A new method for determining oxygen solubility in molten carbonates and carbonate-chloride mixtures using the oxidation of UO 2 to uranate reaction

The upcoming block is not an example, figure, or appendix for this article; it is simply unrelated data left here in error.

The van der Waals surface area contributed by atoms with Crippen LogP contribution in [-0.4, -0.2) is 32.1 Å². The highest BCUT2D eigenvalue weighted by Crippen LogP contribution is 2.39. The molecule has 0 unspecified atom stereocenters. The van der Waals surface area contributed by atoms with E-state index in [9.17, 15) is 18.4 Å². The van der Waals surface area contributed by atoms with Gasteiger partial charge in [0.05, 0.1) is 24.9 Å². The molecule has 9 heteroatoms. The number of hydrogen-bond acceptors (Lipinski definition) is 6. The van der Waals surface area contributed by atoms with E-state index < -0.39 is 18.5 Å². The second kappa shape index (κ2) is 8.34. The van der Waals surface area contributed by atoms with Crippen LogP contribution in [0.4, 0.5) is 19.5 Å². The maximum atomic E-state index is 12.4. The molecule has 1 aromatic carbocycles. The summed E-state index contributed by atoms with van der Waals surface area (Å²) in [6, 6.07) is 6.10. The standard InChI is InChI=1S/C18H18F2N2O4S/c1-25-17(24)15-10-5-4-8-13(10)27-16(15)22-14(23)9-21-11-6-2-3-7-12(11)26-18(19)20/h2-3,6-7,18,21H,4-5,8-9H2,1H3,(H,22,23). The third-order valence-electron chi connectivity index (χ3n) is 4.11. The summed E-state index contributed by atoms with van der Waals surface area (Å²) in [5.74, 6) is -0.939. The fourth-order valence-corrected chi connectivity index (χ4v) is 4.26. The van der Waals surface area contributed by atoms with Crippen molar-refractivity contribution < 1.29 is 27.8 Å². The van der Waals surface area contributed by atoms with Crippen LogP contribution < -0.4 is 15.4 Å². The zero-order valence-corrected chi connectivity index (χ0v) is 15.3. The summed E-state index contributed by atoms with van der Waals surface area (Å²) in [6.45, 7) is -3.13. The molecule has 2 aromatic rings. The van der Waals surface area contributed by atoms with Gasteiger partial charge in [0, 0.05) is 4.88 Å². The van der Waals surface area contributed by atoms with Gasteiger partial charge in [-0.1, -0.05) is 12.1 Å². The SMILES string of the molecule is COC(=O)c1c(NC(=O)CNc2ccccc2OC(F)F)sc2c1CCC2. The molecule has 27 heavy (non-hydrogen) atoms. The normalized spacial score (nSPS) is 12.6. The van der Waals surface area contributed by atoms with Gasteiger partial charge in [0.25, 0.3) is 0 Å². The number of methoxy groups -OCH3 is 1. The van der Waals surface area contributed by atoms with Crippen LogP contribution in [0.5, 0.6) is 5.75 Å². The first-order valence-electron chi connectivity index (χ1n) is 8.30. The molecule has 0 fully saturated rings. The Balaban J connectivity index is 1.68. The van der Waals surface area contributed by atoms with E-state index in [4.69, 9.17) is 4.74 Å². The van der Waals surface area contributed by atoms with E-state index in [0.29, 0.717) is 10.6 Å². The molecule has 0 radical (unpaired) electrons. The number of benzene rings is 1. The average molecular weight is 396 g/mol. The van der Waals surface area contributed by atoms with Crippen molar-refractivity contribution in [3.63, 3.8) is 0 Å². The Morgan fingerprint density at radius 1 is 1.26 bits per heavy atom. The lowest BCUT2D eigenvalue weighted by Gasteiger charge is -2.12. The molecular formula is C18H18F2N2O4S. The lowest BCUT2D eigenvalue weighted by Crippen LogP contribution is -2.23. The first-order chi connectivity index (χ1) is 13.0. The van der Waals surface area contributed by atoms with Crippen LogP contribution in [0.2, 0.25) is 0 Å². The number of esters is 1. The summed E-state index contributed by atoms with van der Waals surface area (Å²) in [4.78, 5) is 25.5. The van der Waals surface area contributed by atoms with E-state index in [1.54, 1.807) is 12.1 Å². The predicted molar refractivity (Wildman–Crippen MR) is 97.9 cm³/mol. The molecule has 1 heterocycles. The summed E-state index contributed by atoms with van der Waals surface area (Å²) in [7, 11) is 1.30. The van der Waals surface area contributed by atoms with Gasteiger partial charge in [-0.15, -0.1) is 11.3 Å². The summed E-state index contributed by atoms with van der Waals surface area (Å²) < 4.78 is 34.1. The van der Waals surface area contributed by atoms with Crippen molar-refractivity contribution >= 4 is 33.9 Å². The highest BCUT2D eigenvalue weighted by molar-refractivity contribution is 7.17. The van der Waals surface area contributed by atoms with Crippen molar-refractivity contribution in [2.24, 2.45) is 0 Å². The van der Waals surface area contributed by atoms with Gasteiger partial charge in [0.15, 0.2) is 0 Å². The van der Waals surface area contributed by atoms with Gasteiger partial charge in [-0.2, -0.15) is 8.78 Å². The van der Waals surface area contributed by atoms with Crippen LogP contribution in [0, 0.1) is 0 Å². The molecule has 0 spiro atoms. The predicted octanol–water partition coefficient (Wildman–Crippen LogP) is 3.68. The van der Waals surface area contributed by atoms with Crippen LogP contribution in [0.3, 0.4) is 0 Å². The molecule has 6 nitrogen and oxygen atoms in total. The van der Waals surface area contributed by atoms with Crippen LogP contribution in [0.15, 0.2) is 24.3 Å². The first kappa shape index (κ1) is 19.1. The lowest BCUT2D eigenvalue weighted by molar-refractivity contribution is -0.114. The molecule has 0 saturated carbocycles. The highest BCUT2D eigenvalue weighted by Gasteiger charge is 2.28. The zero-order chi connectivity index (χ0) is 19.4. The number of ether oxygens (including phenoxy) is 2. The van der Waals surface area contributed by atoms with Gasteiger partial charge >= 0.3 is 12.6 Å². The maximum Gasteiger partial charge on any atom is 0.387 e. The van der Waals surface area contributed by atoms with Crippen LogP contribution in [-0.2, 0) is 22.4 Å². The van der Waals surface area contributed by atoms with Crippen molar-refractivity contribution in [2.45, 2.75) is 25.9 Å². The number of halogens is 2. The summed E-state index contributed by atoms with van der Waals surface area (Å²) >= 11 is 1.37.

One of the possible pyrochemical reprocessing procedures for spent ceramic nuclear fuels may involve the oxidation of UO 2 in alkali metal carbonate and carbonate-based melts, and this is controlled by the level of dissolved oxygen in the melt. A quantitative relationship has been derived between the extent of UO 2 oxidation and the concentration of oxygen (peroxide/superoxide) species formed upon oxygen dissolution in carbonates. A novel sensitive method for determining oxygen solubility in molten carbonates and carbonate-based melts has thus been developed. The concentrations of the alkali metal uranates(VI) formed can then be accurately determined without interference from unreacted UO 2. Oxygen solubilities at temperatures from 450°C to 800°C have been determined. The solubility of oxygen in a range of carbonate-chloride melts was also determined and found to increase with decreasing radius of the cation of the alkali metal chloride added. Measurements at various partial pressures of oxygen allowed the determination of the predominant oxygen species formed in the melt, and preliminary experiments showed that in the ternary carbonate melt, at 450°C, oxygen dissolves forming mainly superoxide ions. The applicability of Henry's Law in this situation is examined.